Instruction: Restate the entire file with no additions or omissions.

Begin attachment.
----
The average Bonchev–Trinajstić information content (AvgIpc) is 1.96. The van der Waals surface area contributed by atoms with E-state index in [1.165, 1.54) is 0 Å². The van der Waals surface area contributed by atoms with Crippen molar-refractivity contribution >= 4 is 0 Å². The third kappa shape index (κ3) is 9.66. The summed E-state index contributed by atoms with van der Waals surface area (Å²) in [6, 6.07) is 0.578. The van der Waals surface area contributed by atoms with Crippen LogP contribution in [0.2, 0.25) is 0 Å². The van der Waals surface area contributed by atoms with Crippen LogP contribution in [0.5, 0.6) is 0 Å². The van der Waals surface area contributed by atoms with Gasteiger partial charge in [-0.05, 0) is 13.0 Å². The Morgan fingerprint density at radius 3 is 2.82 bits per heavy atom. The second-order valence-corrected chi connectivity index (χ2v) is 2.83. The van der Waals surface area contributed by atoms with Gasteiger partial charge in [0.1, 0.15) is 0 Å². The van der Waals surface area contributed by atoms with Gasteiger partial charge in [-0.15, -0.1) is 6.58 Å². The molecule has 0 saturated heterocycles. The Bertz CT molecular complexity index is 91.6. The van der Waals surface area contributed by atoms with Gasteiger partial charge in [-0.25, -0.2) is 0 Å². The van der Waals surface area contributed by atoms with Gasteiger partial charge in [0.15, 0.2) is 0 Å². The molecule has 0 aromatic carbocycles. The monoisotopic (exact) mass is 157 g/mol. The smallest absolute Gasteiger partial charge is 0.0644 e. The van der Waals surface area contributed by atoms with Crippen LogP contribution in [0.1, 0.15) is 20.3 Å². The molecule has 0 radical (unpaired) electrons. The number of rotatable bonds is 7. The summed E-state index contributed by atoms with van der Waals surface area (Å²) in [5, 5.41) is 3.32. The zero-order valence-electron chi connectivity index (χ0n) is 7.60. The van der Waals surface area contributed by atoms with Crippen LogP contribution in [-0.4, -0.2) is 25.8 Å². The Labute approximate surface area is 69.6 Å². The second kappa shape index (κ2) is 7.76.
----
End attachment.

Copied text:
The average Bonchev–Trinajstić information content (AvgIpc) is 1.96. The van der Waals surface area contributed by atoms with E-state index in [1.165, 1.54) is 0 Å². The van der Waals surface area contributed by atoms with Crippen molar-refractivity contribution >= 4 is 0 Å². The third kappa shape index (κ3) is 9.66. The summed E-state index contributed by atoms with van der Waals surface area (Å²) in [6, 6.07) is 0.578. The van der Waals surface area contributed by atoms with Crippen LogP contribution in [0.2, 0.25) is 0 Å². The van der Waals surface area contributed by atoms with Crippen LogP contribution in [0.5, 0.6) is 0 Å². The van der Waals surface area contributed by atoms with Gasteiger partial charge in [-0.05, 0) is 13.0 Å². The Morgan fingerprint density at radius 3 is 2.82 bits per heavy atom. The second-order valence-corrected chi connectivity index (χ2v) is 2.83. The van der Waals surface area contributed by atoms with Gasteiger partial charge in [0.1, 0.15) is 0 Å². The van der Waals surface area contributed by atoms with Gasteiger partial charge in [-0.15, -0.1) is 6.58 Å². The molecule has 0 saturated heterocycles. The Bertz CT molecular complexity index is 91.6. The van der Waals surface area contributed by atoms with Gasteiger partial charge in [-0.25, -0.2) is 0 Å². The van der Waals surface area contributed by atoms with Gasteiger partial charge in [0.15, 0.2) is 0 Å². The molecule has 0 aromatic carbocycles. The monoisotopic (exact) mass is 157 g/mol. The smallest absolute Gasteiger partial charge is 0.0644 e. The van der Waals surface area contributed by atoms with Crippen LogP contribution in [0.1, 0.15) is 20.3 Å². The molecule has 0 radical (unpaired) electrons. The number of rotatable bonds is 7. The summed E-state index contributed by atoms with van der Waals surface area (Å²) in [5, 5.41) is 3.32. The zero-order valence-electron chi connectivity index (χ0n) is 7.60. The van der Waals surface area contributed by atoms with Crippen LogP contribution in [-0.4, -0.2) is 25.8 Å². The Labute approximate surface area is 69.6 Å². The second kappa shape index (κ2) is 7.76.